NSW National Parks and Wildlife Service frees entangled seal at Narooma break wall

The NSW National Parks and Wildlife Service (NPWS) has successfully freed a resident fur seal at the Narooma break wall that had been entangled in a tight-fitting plastic ring for several months.

Seal sitting on rockwall, with NPWS assisting with rescue

The seal has garnered significant interest and concern from the local community, who have been closely monitoring its wellbeing and reporting sightings to NPWS and Organisation for the Rescue and Research of Cetaceans in Australia (ORRCA).

Numerous attempts were made to disentangle the seal, however its frequent appearances and disappearances for weeks at a time made it challenging for NPWS staff to intervene.

On Wednesday June 19, the stars finally aligned when the seal reappeared on the break wall. Skilled NPWS staff were able to safely capture the seal and successfully remove the plastic ring. The seal was unharmed during the process and quickly returned to the ocean to re-join its seal friends.

It is common to see fur seals hauled out along the NSW coastline at this time of year. The vast majority of seals lying on break walls, rock shelves or beaches are just resting or digesting a belly full of fish.

People are reminded to give seals plenty of space. While they may look fairly docile, seals can move very quickly on land, have sharp teeth and may bite if frightened or provoked.

Please don’t approach a seal that has hauled out for any reason. For your own safety, and the animal’s welfare, you must stay at least 40 metres away from adults and 80 metres if there is a pup present.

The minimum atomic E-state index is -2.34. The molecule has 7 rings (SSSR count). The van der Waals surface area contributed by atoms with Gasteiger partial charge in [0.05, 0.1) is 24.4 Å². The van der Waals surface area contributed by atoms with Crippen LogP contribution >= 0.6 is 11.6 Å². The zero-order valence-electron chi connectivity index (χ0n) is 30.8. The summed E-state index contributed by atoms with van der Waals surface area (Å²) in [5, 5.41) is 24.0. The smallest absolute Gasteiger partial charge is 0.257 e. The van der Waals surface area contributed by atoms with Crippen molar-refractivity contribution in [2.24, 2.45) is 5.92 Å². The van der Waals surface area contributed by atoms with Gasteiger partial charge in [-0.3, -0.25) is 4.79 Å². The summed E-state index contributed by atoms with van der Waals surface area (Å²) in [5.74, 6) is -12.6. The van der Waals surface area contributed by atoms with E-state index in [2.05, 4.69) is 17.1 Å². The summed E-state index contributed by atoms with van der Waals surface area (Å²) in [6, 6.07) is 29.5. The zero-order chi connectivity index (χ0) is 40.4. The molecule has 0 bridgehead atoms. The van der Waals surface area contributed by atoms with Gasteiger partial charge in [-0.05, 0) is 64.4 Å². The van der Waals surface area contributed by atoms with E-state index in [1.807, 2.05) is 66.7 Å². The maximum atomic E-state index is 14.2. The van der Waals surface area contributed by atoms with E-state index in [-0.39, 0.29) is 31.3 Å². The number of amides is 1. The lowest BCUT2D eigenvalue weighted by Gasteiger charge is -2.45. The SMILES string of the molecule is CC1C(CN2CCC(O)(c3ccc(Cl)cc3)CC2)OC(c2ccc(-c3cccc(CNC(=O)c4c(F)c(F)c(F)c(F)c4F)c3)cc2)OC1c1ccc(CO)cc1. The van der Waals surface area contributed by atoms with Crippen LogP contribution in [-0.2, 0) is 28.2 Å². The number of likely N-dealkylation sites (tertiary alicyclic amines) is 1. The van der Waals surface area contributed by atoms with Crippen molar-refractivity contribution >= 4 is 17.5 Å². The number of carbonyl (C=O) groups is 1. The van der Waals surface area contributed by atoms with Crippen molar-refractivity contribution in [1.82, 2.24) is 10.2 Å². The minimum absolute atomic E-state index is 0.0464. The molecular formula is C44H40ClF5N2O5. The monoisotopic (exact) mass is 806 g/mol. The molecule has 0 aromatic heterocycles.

If you see a seal in distress or injured, give the animal plenty of space and report them to the NPWS on 13000 PARKS or ORRCA on 9415 3333.

Quotes attributable to NPWS Area Manager Jo Issaverdis:

‘We are incredibly proud to have made a difference for this seal.

‘The community’s support and the dedication of ORRCA volunteers in monitoring and reporting sightings were invaluable.

‘Our staff’s recent training in marine wildlife rescue was also fortuitous, greatly contributing to the successful and safe removal of the plastic ring.

‘It was really heartening for the team to see the seal dive back into the ocean, free from its entanglement.

‘We’d like to thank the local community and ORRCA volunteers for their support and vigilance in reporting sightings of this little guy over the past few months. Your reports were key to ensuring a positive outcome for this critter.’

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